To get a graph in Excel:

  • Open the csv file (see spread sheet above)
  • Select all (Ctrl Shift End)
  • Insert Scatter / Scatter with Straight Lines

Using the light space 2D grid to accelerate the ray cast


A single Chinese house results in a few rectangles in the grid. Many houses need more rectangles. (lighter brown shows more overdraw in the 2D grid)

The algorithm makes use of a 2D grid that is projected from the light source perspective. The resolution (currently 1024×1024) is only important for memory consumption and performance, it does not affect the quality. To avoid artifacts the grid needs to cover all receiver points. At the moment this is ensured by manual tweaking but that can be improved by adapting to the receiver points (given if we do deferred shadows). In it’s simplest form we can just create a 2d bounding box from all receiver points but other methods are possible. I experimented with two 1D histograms to warp the receiver grid (see Rectilinear Texture Warping for Fast Adaptive Shadow Mapping) to give more focus to the important areas. It worked very well but the histogram had a cost. With a reduced depth buffer and some approximations this can be done faster. I might come back to that.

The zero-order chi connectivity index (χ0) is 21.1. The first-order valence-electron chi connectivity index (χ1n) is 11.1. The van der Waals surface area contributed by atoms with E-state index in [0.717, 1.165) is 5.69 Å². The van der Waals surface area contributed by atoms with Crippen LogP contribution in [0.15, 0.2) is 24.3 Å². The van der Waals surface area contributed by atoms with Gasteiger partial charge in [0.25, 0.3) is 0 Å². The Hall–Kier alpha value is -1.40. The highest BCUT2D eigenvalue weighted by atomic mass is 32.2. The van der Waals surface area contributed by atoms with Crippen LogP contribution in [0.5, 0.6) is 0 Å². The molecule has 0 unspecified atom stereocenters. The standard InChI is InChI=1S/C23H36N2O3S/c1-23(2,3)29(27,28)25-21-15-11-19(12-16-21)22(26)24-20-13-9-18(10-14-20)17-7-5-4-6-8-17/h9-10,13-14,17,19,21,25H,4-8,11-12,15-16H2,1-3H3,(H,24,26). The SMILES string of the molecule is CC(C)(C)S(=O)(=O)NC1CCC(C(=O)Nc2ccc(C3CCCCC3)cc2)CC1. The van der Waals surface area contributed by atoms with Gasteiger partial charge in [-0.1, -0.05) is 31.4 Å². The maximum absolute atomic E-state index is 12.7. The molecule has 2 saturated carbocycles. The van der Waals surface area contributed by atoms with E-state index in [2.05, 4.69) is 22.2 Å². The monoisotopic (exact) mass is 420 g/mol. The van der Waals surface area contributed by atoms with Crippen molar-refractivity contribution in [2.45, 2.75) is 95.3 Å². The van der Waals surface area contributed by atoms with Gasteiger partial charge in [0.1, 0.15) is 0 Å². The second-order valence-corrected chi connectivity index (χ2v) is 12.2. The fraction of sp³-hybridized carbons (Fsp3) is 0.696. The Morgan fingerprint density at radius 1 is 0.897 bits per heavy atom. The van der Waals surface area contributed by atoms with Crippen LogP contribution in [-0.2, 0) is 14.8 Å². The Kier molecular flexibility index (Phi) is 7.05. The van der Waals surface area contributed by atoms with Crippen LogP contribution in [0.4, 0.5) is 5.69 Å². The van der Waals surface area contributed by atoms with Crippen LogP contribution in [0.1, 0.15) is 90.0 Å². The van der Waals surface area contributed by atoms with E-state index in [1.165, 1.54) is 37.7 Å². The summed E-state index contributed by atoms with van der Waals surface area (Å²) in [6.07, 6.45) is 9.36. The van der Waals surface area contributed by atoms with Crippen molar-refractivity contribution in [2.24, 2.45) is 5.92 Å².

Each frame the light space 2D grid is cleared and filled with all shadow casters. A grid cell stores a linked list of all objects covering that cell (similar to OIT). Each shadow caster is a static mesh that has a transformation matrix. A linked list entry stores and the next pointer and two integers. One is the AABB node Id to define the start node for ray casting and the other number is the instance Id which is needed to rotate the ray into the object space of that mesh.